Half the Sky

charlie's picture

In reviewing the course notes for this past week, I was struck by the first image of the Haitian pregnant women lined up. A few years ago I read a book called Half the Sky. Half the Sky is a book written by a couple that were journalists for the New York Times (I think. I'm really pretty sure, but regardless, that doesn't affect this post). This couple travelled to many poorer countries, such as Thailand, Haiti, and Africa. They would talk to hundreds on women in these countries. They heard horrible stories of torture, second-class citizenship, and stories of triumph and success. The book is tremendously well written and very readable. So how does this relate to the picture? With basic sex education and some women’s rights laws put in place, these statistics and images wouldn’t exist. Of course that is not so easily accomplished. But I do think that all of you should read this book. I could not put it down. I am not naïve enough to think that we can fix all of these problems in the near future, but I do think that educating ourselves about issues that don’t get as much press in the newspaper can only help. To truly be a citizen of the world, you need to know what is happening in all corners of the world.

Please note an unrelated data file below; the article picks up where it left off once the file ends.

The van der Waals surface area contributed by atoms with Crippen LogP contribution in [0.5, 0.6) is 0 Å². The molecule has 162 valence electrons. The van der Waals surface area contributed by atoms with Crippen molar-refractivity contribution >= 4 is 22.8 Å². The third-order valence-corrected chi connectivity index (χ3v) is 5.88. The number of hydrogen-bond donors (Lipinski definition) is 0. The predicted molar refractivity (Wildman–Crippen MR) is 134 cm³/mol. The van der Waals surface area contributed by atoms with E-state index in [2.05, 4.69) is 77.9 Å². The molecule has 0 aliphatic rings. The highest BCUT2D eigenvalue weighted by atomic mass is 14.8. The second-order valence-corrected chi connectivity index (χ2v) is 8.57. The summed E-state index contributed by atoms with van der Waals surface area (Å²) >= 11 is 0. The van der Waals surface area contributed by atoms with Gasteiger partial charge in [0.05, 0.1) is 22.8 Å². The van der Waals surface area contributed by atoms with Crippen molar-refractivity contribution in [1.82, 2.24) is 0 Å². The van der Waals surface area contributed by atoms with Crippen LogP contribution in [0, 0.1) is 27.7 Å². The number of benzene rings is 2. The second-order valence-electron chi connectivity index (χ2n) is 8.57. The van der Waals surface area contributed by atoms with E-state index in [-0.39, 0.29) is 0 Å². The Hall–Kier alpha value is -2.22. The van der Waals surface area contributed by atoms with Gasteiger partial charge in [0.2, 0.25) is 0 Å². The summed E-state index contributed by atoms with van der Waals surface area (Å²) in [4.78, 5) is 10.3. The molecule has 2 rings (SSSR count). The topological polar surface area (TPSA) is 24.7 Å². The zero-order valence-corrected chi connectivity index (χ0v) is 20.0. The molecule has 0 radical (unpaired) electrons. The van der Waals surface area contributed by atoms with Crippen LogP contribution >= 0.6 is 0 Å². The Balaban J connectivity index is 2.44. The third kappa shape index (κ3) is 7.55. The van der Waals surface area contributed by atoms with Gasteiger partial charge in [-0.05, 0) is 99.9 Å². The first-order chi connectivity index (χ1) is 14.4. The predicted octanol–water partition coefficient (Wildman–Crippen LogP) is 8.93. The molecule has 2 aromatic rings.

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lgleysteen's picture

Last year during winter break

Last year during winter break I read this book and thought it was excellent!  It is similar to pathologies of power in the way that it makes the reader want to make the same sort of impact the author did.  I love reading Paul Farmer but as someone mentioned in class last week, he writes in such a way that makes the reader feel like it is difficult to actually help someone without being a doctor.  This book gives many examples of how women stood up against structural violence within and outside their communities and were able to make significant changes.  The book tells stories of women all over the world who are either victims of structural violence, stand up to structural violence, or both.  I like how it contrasts pathogies of power by showing that people with no education or money have the ability to make just as much of an impact as individuals coming from the west with degrees and large sums of money.

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